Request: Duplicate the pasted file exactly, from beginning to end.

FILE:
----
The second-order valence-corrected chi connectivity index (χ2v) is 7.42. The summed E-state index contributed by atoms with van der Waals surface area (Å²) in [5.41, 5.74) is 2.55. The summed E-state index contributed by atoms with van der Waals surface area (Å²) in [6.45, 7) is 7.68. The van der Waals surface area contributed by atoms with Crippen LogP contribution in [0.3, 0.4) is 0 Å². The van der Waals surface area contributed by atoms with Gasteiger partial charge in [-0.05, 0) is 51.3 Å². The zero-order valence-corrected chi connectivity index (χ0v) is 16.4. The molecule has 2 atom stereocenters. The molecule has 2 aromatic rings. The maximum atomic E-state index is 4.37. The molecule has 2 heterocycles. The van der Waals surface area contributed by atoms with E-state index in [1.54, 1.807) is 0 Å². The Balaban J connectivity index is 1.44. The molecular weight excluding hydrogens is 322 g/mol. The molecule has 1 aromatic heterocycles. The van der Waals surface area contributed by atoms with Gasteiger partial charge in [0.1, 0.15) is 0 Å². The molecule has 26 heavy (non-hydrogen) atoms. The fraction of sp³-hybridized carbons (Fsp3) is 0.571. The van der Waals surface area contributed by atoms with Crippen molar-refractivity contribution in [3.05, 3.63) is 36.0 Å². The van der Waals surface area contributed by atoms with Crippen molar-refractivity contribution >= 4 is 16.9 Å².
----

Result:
The second-order valence-corrected chi connectivity index (χ2v) is 7.42. The summed E-state index contributed by atoms with van der Waals surface area (Å²) in [5.41, 5.74) is 2.55. The summed E-state index contributed by atoms with van der Waals surface area (Å²) in [6.45, 7) is 7.68. The van der Waals surface area contributed by atoms with Crippen LogP contribution in [0.3, 0.4) is 0 Å². The van der Waals surface area contributed by atoms with Gasteiger partial charge in [-0.05, 0) is 51.3 Å². The zero-order valence-corrected chi connectivity index (χ0v) is 16.4. The molecule has 2 atom stereocenters. The molecule has 2 aromatic rings. The maximum atomic E-state index is 4.37. The molecule has 2 heterocycles. The van der Waals surface area contributed by atoms with E-state index in [1.54, 1.807) is 0 Å². The Balaban J connectivity index is 1.44. The molecular weight excluding hydrogens is 322 g/mol. The molecule has 1 aromatic heterocycles. The van der Waals surface area contributed by atoms with Gasteiger partial charge in [0.1, 0.15) is 0 Å². The molecule has 26 heavy (non-hydrogen) atoms. The fraction of sp³-hybridized carbons (Fsp3) is 0.571. The van der Waals surface area contributed by atoms with Crippen molar-refractivity contribution in [3.05, 3.63) is 36.0 Å². The van der Waals surface area contributed by atoms with Crippen molar-refractivity contribution >= 4 is 16.9 Å².